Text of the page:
Written by Rick Stockburger First off, it was a lot of fun, considering the amount of time that we as founders spend alone and depressed. I always make sure that when you do spend that 1% of your time building community (99% should be focused on your product and customers) that it’s fun. Guiding Premise: This community is for Founders. Our focus is helping Founders. Our success depends on the success of our Founders and our Founders will be more successful if the community supports them. Ryan Frederick is a rockstar. I don’t know how else to say it. He’s a guy who’s been successful, failed, but pours himself into his startup community in Columbus. He really is one of the biggest catalysts of that ecosystem, and the fact that he drove 4+ hours to spend 45 minutes chatting and laughing with us is a true testament to that. The more Ryan’s we can grow in Northeast Ohio the better off we will be, of that I’m sure. Anna Bucholz gets it done. She’s always looking for opportunities to help. She really is what we can rely on as the fabric of our community. She epitomizes the qualities that we all should be aspiring to have in our little corner of the ecosystem. Courtney Gras is a true champion of Northeast Ohio. She now works remotely for TechStars. While she could literally choose to live anywhere in the world, she’s stayed right here because of you, for this community. When I think about what community is about, what it means to give without expectation, or to be willing to ask for help, I think a lot about the people and communities that have supported me. While sitting on this panel, I could see a lot of you that have poured into me and made me the man that I am today. It’s odd to think how much I really owe to my community; how many times I asked for help and was never turned down, how many times I needed to talk through something late at night and someone from the community was there for me. Ya’ll inspire me every day. When I think about supporting peers, I think about that cup of sugar I borrowed, and I always remember to share the cookies I make not just with the person that gave me the sugar, but with the rest of our neighbors too. Onward.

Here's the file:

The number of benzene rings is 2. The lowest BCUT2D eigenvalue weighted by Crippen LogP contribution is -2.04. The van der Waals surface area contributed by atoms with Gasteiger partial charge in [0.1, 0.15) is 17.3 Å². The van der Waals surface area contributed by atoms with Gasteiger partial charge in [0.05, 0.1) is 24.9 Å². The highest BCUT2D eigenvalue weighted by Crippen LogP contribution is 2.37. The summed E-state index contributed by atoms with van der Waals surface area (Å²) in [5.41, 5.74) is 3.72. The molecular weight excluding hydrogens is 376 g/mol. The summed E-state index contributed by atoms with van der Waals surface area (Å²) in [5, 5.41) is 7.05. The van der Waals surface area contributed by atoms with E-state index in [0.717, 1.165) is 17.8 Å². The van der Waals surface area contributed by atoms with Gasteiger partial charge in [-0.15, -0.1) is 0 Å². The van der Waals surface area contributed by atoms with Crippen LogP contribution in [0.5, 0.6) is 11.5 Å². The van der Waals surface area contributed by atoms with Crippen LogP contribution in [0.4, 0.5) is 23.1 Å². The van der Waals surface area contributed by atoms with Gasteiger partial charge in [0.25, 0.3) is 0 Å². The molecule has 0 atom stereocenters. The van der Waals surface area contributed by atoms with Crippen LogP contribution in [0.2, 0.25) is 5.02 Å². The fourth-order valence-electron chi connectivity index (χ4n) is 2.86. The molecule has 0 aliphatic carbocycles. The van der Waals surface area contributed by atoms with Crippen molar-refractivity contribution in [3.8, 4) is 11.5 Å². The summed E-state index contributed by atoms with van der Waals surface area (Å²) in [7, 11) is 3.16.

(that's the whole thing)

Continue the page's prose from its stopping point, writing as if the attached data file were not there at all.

I’m very fortunate that I get to go to a lot of conferences around the country, but the chief complaint I always hear is being stuck in a hotel and not getting an opportunity to experience the city. The Energy Storage Building Efficiency Conference could be held in a hotel but we wanted you to have some adventure and show off a city that you might have never thought of coming to before. We believe that place is important. We’ve had companies relocate to Warren from across the country because the value the city offered them, not just our incubator. Our conference is going to be held on Courthouse Square in Downtown Warren, our breakouts will be at cool local venues and you will get to walk, navigate, and adventure through our cool little city. We’re inviting you to learn and be a part of and share our city for two days and we believe this will make the conversations, and the connections even more powerful. Also, if that wasn’t cool enough, the closing reception will be at the National Packard Museum, so you’ll close out your experience listening to gangster era jazz music surrounded by one of the most innovative cars to ever hit the market. The first Packard rolled off the line in Warren, Ohio in 1899. Innovation isn’t just about the people you surround yourself with, it’s about the inspiration a place can have on the experience. If you’re a startup in the energy sector, you must be here. Did you want to meet first customers like AEP, Dominion, First Energy, Rockwell and Others? Join us. I promise your company will be better for it. Manufacturer’s send your plant managers and Chief Technology Officers. Do you want to learn about cutting edge technology that can lower your bottom line significantly, and make your buildings run cheaper and more efficiently? This conference will give you more than something to think about it, it’ll give you the connections to act on those projects you’ve been dreaming about. Investor’s, do you want to learn about Opportunity Zone investing? We have John Lettieri from the Economic Innovation Group, the guy who partnered with Sean Parker of Facebook fame, here to tell you how to make good deals better and how to invest in companies and projects in places that your money can not only earn a return for you, but make a real impact in communities you care about. Beyond that, meet a plethora of investable startups and learn what they are doing to get your attention. Listen to early stage investors on how they make decisions, and what opportunities are out there. We consistently talk about how important it is to get our companies more access to capital, we need to talk more about how important it is for you to make sound investments into companies and projects that have a real impact. We’re excited to have you.